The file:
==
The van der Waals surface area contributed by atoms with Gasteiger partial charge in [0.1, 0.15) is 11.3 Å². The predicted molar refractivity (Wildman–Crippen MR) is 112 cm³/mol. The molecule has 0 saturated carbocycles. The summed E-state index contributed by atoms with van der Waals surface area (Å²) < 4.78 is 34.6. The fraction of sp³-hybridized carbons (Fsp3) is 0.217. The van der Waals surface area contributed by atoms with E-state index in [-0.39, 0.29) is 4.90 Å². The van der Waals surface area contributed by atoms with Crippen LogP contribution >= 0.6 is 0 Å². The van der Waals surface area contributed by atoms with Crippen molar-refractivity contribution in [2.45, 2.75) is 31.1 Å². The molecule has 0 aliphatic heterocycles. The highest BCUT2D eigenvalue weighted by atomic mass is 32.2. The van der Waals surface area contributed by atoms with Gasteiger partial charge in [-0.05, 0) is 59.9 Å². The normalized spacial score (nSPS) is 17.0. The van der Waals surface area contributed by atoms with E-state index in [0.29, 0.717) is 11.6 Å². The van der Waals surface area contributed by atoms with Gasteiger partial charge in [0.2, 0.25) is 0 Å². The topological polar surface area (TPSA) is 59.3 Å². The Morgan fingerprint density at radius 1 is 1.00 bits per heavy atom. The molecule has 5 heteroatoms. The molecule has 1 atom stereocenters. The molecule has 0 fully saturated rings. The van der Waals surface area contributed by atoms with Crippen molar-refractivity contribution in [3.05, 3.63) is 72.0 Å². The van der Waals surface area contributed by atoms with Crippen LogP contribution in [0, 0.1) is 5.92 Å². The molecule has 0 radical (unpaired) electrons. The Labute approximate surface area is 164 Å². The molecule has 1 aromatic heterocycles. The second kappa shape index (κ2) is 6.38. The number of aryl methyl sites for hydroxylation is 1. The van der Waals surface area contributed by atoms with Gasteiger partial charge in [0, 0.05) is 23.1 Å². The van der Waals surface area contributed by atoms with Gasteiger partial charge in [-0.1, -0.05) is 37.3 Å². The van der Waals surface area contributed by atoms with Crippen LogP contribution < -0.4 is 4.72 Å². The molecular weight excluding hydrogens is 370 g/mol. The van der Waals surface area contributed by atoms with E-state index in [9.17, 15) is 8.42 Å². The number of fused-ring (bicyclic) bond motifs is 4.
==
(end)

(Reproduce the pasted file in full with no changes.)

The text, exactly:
The van der Waals surface area contributed by atoms with Gasteiger partial charge in [0.1, 0.15) is 11.3 Å². The predicted molar refractivity (Wildman–Crippen MR) is 112 cm³/mol. The molecule has 0 saturated carbocycles. The summed E-state index contributed by atoms with van der Waals surface area (Å²) < 4.78 is 34.6. The fraction of sp³-hybridized carbons (Fsp3) is 0.217. The van der Waals surface area contributed by atoms with E-state index in [-0.39, 0.29) is 4.90 Å². The van der Waals surface area contributed by atoms with Crippen LogP contribution >= 0.6 is 0 Å². The van der Waals surface area contributed by atoms with Crippen molar-refractivity contribution in [2.45, 2.75) is 31.1 Å². The molecule has 0 aliphatic heterocycles. The highest BCUT2D eigenvalue weighted by atomic mass is 32.2. The van der Waals surface area contributed by atoms with Gasteiger partial charge in [-0.05, 0) is 59.9 Å². The normalized spacial score (nSPS) is 17.0. The van der Waals surface area contributed by atoms with E-state index in [0.29, 0.717) is 11.6 Å². The van der Waals surface area contributed by atoms with Gasteiger partial charge in [0.2, 0.25) is 0 Å². The topological polar surface area (TPSA) is 59.3 Å². The Morgan fingerprint density at radius 1 is 1.00 bits per heavy atom. The molecule has 5 heteroatoms. The molecule has 1 atom stereocenters. The molecule has 0 fully saturated rings. The van der Waals surface area contributed by atoms with Crippen molar-refractivity contribution in [3.05, 3.63) is 72.0 Å². The van der Waals surface area contributed by atoms with Crippen LogP contribution in [0, 0.1) is 5.92 Å². The molecule has 0 radical (unpaired) electrons. The Labute approximate surface area is 164 Å². The molecule has 1 aromatic heterocycles. The second kappa shape index (κ2) is 6.38. The number of aryl methyl sites for hydroxylation is 1. The van der Waals surface area contributed by atoms with Gasteiger partial charge in [0, 0.05) is 23.1 Å². The van der Waals surface area contributed by atoms with Gasteiger partial charge in [-0.1, -0.05) is 37.3 Å². The van der Waals surface area contributed by atoms with Crippen LogP contribution < -0.4 is 4.72 Å². The molecular weight excluding hydrogens is 370 g/mol. The van der Waals surface area contributed by atoms with E-state index in [9.17, 15) is 8.42 Å². The number of fused-ring (bicyclic) bond motifs is 4.